Wednesday, March 27, 3:15-4:30 pm

The Changing Role of The Brethren "Love Feast"
by Jeremy McClung, Ph.D student from Wycliffe College at the University of Toronto.

Jeremy McClung is the founding postor of Muskoka Community Church in Port Sydney, Ontario.  

The German Brethren represented a revival of the Radical Reformation in the early 1700’s, breaking with established churches and eventually establishing a network of mostly rural congregations in North America. Their twice-annual celebration of the “Love Feast” (including footwashing, a meal, and communion) was the climax of congregational life and an expression of the communitas they experienced as a community on the margins. However, changes in society and in the group itself have led to ambiguity regarding the role of this tradition today. Is the “Love Feast” just an interesting piece of heritage? Or does it serve a real purpose in the life of 21st century churches? As a church planter and ordained pastor in the Brethren Church, Jeremy has wrestled personally with these questions—and has found, through the lenses of ritual studies, that the "Love Feast” still has an important role to play.

Wednesday, November 21, 3:15-4:30 pm

What Hacth Ricoeur to do with Schmemann?
by Dr, Brian Butcher, Metropolitan Andrey Sheptytsky Institute of Eastern Christian Studies at the University of St. Michael's College in the University of Toronto.

Brian A. Butcher is currently Lecturer and Research Fellow in Eastern Christian Studies in the Faculty of Theology at the University of St. Michael's College. He has taught for the Metropolitan Andrey Sheptytsky Institute for the past seven years; at Saint Paul University in Ottawa, as Assistant Professor, he offered courses in both Eastern and Western Christian traditions; he also lectures at Ottawa’s Augustine College. His first major monograph has recently been published with Fordham University Press: Liturgical Theology After Schmemann: An Orthodox Reading of Paul Ricoeur. His chapter on "Orthodox sacramental theology in the 16-19th centuries" is in the Oxford Handbook of Sacramental Theology (OUP, 2015). He is a member of the American Academy of Religion, the Society of Oriental Liturgy and the North American Academy of Liturgy. He is a subdeacon in the Ukrainian Greco-Catholic Church.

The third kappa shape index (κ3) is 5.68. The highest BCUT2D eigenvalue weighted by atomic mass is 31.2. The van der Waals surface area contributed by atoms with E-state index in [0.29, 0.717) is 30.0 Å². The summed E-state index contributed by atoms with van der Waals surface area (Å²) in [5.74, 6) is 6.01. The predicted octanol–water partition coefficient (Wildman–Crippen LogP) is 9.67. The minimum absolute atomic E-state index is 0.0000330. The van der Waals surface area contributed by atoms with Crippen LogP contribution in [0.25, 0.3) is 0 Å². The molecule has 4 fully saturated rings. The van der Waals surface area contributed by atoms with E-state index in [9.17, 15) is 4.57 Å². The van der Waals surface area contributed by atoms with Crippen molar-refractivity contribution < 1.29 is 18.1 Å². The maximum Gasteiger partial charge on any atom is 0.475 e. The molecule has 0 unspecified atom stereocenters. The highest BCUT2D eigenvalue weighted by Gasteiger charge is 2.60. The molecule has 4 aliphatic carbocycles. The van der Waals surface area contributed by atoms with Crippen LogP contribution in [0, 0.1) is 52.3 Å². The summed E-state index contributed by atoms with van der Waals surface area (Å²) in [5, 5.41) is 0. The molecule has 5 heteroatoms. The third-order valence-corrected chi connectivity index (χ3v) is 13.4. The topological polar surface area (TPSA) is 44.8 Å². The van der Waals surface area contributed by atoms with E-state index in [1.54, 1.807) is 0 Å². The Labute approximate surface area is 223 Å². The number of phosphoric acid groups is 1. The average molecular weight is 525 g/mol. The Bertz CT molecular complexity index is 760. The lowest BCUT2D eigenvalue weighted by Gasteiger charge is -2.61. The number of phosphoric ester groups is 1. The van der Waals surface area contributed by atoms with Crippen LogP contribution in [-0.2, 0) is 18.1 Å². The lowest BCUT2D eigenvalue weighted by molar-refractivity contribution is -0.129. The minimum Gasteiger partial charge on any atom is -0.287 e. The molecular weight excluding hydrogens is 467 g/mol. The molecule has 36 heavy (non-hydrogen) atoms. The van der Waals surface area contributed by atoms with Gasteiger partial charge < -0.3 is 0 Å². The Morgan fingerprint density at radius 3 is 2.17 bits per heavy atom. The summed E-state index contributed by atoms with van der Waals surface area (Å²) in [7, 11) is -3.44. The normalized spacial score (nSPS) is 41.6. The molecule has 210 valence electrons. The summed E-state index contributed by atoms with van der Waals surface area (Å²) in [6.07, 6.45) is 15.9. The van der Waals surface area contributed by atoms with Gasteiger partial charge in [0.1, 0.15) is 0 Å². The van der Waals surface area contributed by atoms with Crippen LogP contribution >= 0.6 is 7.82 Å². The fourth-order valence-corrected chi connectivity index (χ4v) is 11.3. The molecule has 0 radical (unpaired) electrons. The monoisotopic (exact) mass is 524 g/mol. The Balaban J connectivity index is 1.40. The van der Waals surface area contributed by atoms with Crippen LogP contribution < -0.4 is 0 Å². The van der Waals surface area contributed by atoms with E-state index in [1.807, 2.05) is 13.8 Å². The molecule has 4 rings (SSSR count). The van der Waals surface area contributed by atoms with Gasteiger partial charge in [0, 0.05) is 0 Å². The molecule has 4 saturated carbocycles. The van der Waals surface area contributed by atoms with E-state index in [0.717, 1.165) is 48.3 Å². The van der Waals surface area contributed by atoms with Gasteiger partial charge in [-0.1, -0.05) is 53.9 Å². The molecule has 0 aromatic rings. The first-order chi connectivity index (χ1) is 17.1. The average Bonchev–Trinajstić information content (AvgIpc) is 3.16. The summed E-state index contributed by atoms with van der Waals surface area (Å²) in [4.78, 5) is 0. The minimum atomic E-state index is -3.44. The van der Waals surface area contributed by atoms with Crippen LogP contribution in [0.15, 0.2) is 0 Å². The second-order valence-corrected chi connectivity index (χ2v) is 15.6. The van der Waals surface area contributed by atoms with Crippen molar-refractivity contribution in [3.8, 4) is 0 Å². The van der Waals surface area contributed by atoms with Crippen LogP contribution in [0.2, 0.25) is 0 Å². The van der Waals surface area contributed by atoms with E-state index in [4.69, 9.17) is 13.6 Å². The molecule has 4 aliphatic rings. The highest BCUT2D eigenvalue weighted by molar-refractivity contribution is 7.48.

Wednesday, March 14, 3:15-4:30 pm

The Colonizing Power of Song and Other Ways of Singing
by Becca Whitla, Ph.D. Cand. Toronto School of Theology

Becca Whitla, BFA, MSMus, CRCCO, ARCT, is a doctoral candidate at TST with a focus on liberationist, decolonial and postcolonial perspectives on congregational song. With over twenty years of music-making experience—from congregations and multifaith events to community choirs and multidisciplinary artistic collectives—she has served as the Music Director at Church of the Holy Trinity, Toronto, has taught courses at Emmanuel College, Toronto, and Seminario Evangélico de Matanzas, Cuba, is a SSHRC scholarship winner, and is presently Interim Director of Chapel at Emmanuel. Her peer-reviewed publications include several journal articles, book chapters and encyclopaedia entries related to her dissertation research.

Wednesday, January 24, 3:15-4:30 pm

The Epiclesis in Early Eastern Eucharistic Prayers
by Dr. Pablo Argárate (University of Graz - Austria) Via Skype